Democratic presidential candidate Hillary Clinton and her husband appeared at Labor Day events in Sioux City and Des Moines.
During an appearance on the Iowa State Fairgrounds, former President Bill Clinton spoke first — for about 10 minutes — and just as he did over the 4th of July when the Clintons campaigned in Iowa, he refrained from attacking his wife’s rivals for the Democratic Party’s presidential nomination.
"I like seeing what they have to say. I like having people who are serious, working hard to earn your support, trying to change America," the former president said.
Bill Clinton saved his criticism for the current president and Bush’s economic record, then Clinton cited statistics from his own era. "The last six years I was president, median wages rose for the first time. Family income reached an all-time high," Clinton said. "The number of people without health insurance went down."
Senator Clinton then delivered a recently-retooled campaign speech which briefly stressed her work for the Children’s Defense Fund, her work while she was First Lady of Arkansas, her husband’s record as president and her work as a New York senator. But Senator Clinton focused primarily on a message of change and a focus on the future.
"We want to send out a message near and far, across the state of Iowa, that we’re going to do whatever it takes to change the direction of this country and put it back on the right track," Clinton said.
The International Association of Machinsts and Aerospace Workers endorsed Clinton late last week, and she thanked members of that union who were in the crowd in Des Moines.
"You know, on a day like today, a day set aside to honor and respect and celebrate all of the hard work that build America, it’s important for us to do that, but it is also essential that we resolve that we’re going not just to celebrate labor on Labor Day, but we’re going to celebrate labor every day and we’re going to have a president again who respects the contributions of working people and labor unions in America," she said.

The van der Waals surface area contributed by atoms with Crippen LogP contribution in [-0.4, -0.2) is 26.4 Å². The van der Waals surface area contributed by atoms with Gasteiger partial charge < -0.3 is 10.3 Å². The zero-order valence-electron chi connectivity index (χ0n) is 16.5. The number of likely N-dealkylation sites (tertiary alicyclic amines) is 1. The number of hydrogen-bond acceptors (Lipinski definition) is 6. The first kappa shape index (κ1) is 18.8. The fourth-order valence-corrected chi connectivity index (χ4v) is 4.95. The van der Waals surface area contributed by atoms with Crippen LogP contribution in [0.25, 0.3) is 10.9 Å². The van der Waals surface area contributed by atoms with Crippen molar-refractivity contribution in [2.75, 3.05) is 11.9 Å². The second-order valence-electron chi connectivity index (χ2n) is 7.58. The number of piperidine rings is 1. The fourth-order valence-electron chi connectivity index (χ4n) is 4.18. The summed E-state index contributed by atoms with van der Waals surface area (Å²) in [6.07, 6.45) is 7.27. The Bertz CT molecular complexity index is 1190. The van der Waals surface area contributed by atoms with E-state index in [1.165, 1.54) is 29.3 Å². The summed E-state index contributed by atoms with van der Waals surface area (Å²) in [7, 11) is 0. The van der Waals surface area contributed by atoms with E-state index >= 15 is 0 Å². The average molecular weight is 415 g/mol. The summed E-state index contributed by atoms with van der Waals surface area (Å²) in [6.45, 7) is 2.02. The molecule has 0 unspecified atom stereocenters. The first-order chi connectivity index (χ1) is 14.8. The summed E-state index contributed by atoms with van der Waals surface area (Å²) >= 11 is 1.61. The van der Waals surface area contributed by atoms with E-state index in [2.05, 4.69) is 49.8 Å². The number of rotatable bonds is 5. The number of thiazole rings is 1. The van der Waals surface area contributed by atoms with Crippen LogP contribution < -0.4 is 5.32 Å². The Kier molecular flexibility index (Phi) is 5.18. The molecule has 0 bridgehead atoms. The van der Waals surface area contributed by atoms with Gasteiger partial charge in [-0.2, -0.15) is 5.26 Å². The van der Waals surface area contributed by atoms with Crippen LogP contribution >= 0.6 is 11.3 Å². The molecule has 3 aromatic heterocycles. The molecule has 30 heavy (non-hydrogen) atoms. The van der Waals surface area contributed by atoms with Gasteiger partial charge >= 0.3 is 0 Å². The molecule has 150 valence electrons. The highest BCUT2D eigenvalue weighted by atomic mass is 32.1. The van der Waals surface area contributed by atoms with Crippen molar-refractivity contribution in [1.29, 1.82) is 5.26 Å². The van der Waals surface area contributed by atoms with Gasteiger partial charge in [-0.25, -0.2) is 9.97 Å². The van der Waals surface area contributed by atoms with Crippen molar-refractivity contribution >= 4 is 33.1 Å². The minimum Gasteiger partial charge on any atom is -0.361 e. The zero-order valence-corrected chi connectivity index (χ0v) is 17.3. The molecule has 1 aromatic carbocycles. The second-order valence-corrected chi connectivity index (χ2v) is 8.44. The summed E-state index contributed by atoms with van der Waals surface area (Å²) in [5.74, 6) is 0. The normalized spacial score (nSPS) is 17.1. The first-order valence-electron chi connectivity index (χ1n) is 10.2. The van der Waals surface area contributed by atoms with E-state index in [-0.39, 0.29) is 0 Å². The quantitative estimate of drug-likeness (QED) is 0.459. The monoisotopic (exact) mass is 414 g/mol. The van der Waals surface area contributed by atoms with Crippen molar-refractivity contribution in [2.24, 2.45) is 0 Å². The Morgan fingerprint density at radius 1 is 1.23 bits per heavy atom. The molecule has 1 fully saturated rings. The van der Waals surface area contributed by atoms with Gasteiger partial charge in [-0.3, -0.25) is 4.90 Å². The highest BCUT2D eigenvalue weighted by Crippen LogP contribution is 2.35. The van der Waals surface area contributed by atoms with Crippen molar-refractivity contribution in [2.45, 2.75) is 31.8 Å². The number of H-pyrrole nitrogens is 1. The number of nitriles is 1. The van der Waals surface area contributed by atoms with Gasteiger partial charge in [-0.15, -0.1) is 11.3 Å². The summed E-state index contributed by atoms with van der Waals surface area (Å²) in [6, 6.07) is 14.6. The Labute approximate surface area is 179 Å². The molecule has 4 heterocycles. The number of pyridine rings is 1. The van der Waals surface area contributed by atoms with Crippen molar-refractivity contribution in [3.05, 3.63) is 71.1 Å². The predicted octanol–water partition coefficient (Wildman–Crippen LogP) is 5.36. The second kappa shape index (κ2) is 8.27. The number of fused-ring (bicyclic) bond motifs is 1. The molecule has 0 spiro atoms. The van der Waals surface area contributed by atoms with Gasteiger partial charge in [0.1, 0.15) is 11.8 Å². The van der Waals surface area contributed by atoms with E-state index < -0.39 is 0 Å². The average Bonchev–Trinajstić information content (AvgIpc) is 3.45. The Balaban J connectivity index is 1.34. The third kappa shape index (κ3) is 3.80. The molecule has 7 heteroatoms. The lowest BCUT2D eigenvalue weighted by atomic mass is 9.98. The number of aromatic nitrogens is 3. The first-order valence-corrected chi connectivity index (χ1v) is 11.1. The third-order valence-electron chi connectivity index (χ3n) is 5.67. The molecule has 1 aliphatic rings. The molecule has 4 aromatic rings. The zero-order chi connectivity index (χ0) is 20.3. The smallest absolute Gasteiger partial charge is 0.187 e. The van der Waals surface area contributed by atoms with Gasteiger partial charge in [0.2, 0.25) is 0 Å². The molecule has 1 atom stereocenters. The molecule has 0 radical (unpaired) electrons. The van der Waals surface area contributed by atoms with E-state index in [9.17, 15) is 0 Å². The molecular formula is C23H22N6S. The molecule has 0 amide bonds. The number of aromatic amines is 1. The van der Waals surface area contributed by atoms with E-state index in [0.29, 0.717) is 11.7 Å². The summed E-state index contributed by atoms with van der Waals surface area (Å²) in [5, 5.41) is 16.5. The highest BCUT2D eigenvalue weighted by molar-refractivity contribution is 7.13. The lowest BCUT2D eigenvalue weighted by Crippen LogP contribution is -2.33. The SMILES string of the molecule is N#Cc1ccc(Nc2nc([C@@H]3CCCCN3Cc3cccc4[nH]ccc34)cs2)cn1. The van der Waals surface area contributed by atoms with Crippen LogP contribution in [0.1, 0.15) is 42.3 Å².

As Democrat rival John Edwards had about two hours before in the same meeting hall, Clinton also credited unions with building a middle class in America. "Unions gave dignity and respect and decent wages and working conditions to millions of Americans and we need to make sure that you have the right to organize and bargain collectively in the 21st century," Clinton said.
That is part of a "change in direction" that Clinton outlined.
"Are you ready for change in America?" Clinton asked the crowd. "Are you ready for universal health care for every single man, woman and child?…Are you ready for a vice president who respects the constitution of the United States of America? Are you ready to end the war in Iraq and bring our young men and women home?"
The crowd, about twice as large as the group that stood to listen to Edwards speak, cheered after each of those questions. Clinton then concluded with her campaign theme.
"If you’re ready for change, I am ready to lead because I have big goals for America," she said.